Non-floating-point fractional exponentiation approach
Completed on 16-Nov-2016 (24 days)
As per the corresponding MSDN reference for C#
is a 128-bit data type whose precision (e.g.,
) and range (e.g.,
) are around 28 digits. Contrarily to what happens with the other .NET decimal types (i.e.,
), it isn't floating point.
type is defined by its high precision and that's why this has been an accuracy-oriented development since the very beginning. As explained in the corresponding section
, the immediate result of such an intention is that
take into account most of the significant digits of the
type (note that the reasons for only "most of", the first 25 decimal digits, are also explained in the aforementioned other section).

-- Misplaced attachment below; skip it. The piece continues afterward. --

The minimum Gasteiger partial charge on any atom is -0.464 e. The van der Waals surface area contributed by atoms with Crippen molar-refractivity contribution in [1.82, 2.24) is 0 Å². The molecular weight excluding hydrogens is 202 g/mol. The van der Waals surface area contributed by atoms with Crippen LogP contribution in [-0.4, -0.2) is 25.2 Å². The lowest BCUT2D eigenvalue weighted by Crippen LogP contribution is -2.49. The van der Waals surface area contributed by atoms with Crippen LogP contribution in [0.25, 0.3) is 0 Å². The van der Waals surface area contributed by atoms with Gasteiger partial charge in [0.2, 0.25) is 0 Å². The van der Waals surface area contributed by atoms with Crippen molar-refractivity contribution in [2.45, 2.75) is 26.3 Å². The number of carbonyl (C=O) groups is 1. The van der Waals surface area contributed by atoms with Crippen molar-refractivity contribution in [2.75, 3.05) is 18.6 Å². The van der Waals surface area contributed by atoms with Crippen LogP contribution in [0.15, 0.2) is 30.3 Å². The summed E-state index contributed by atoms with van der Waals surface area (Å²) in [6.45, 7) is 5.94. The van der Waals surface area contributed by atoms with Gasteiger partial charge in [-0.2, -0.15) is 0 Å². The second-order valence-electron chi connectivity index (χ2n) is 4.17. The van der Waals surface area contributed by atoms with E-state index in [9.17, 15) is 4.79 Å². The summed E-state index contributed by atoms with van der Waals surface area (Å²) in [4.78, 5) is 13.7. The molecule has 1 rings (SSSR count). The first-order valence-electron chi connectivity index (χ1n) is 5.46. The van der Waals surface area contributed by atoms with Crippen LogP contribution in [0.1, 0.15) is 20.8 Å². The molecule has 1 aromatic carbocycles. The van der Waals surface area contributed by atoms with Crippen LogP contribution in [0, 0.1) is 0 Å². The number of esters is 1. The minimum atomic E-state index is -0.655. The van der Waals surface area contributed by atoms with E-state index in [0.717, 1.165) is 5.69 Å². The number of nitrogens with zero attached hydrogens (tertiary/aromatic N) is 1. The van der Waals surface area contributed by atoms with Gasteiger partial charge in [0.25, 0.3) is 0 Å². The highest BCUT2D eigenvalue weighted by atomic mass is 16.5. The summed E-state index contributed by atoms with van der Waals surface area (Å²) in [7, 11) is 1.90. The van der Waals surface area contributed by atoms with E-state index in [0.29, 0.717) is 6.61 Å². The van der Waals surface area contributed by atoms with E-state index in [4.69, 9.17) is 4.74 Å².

The relatively big
range is also an important issue for the integer exponentiation aspects of this implementation. Note that this range is notably beyond the one of the biggest signed integer type (i.e.,
, around ±9.2*10^18) and, consequently, no integer type might be used. The main consequence of such a limitation is the impossibility of relying on bitwise operations.